Florida’s chief elections official, Ken Detzner, says counties desperately waiting for a new pot of federal money to fight cyber-threats to voting systems won’t be getting it before the election.
“The answer is no, and the reason is, we have to go to the Legislature to get approval,” Detzner says. “We don’t have the authority to spend that money without legislative approval. We have to submit a budget and it has to be a thoughtful budget that looks at the short-term and long-term needs.”
President Donald J. Trump signed a spending bill on March 23 that included $380 million for states to harden their election systems against the ongoing threats of cyber-attacks before the 2018 election.
The program is being run by the U.S. Election Assistance Commission,which said on March 29: “The EAC is releasing this money quickly so that the grants can have an immediate impact, even utilized possibly in the 2018 election cycle.”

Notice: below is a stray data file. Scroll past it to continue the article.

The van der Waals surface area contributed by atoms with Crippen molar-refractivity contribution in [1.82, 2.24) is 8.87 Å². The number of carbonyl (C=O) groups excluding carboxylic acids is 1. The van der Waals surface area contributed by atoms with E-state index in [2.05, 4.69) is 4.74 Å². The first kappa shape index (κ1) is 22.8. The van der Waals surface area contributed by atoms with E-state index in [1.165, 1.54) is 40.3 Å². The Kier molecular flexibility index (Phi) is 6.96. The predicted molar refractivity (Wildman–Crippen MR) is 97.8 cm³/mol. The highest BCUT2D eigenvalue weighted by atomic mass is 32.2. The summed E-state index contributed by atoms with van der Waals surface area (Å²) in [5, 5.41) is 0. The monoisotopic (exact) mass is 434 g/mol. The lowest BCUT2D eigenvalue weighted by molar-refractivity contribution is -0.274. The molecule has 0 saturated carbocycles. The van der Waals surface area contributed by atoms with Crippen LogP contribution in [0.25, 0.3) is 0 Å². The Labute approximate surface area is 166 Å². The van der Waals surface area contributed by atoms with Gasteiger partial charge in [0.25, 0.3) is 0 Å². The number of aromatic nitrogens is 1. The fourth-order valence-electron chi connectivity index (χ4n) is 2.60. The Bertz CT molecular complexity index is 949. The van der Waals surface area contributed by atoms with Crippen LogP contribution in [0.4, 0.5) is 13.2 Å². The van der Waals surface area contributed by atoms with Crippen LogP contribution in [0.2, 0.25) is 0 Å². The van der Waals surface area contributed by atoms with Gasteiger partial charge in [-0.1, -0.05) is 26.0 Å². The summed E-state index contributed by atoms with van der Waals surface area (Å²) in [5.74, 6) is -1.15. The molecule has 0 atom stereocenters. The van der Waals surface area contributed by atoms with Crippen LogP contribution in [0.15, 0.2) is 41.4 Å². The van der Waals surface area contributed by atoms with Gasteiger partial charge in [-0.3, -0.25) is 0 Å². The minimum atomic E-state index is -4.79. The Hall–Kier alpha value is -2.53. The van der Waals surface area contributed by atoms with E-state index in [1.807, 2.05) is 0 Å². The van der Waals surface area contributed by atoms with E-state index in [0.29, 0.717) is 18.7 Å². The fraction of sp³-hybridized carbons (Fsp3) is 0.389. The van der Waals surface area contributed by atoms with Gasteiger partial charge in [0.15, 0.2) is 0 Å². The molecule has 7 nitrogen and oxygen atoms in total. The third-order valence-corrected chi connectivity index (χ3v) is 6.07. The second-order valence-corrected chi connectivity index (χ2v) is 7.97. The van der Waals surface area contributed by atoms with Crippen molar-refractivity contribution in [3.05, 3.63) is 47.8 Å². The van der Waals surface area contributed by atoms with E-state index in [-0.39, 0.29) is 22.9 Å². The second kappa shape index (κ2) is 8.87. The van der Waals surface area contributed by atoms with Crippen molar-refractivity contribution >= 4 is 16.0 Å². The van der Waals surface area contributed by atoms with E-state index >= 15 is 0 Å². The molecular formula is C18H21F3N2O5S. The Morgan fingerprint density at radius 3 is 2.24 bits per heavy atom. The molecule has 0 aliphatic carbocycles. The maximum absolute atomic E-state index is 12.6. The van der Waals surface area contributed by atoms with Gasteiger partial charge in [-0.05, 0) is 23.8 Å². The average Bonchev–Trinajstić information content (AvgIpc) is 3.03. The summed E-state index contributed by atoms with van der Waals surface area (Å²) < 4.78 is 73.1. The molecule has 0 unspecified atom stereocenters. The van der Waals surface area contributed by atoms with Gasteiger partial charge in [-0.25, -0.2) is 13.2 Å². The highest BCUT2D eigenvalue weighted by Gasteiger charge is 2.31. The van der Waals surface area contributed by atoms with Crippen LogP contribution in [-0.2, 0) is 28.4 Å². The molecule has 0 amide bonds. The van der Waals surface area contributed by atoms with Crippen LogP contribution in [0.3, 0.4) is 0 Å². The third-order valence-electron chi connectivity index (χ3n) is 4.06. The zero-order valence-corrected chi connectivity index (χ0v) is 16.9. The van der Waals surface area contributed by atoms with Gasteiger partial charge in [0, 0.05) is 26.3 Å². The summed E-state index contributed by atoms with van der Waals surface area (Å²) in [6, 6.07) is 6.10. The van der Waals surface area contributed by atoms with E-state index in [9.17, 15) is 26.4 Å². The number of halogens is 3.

Florida’s share of the pot is $19.2 million, to be divided among the state and 67 counties. Two months after the money was appropriated, Florida has not yet filed all of the required paperwork.
“We’ve been working on it since we first got the call,” Detzner said.
Florida cannot spend new federal money without legislative approval, but that’s often a perfunctory step by a panel of lawmakers known as the Joint Legislative Budget Commission, chaired by Rep. Jose Oliva, R-Miami Lakes, the incoming House speaker.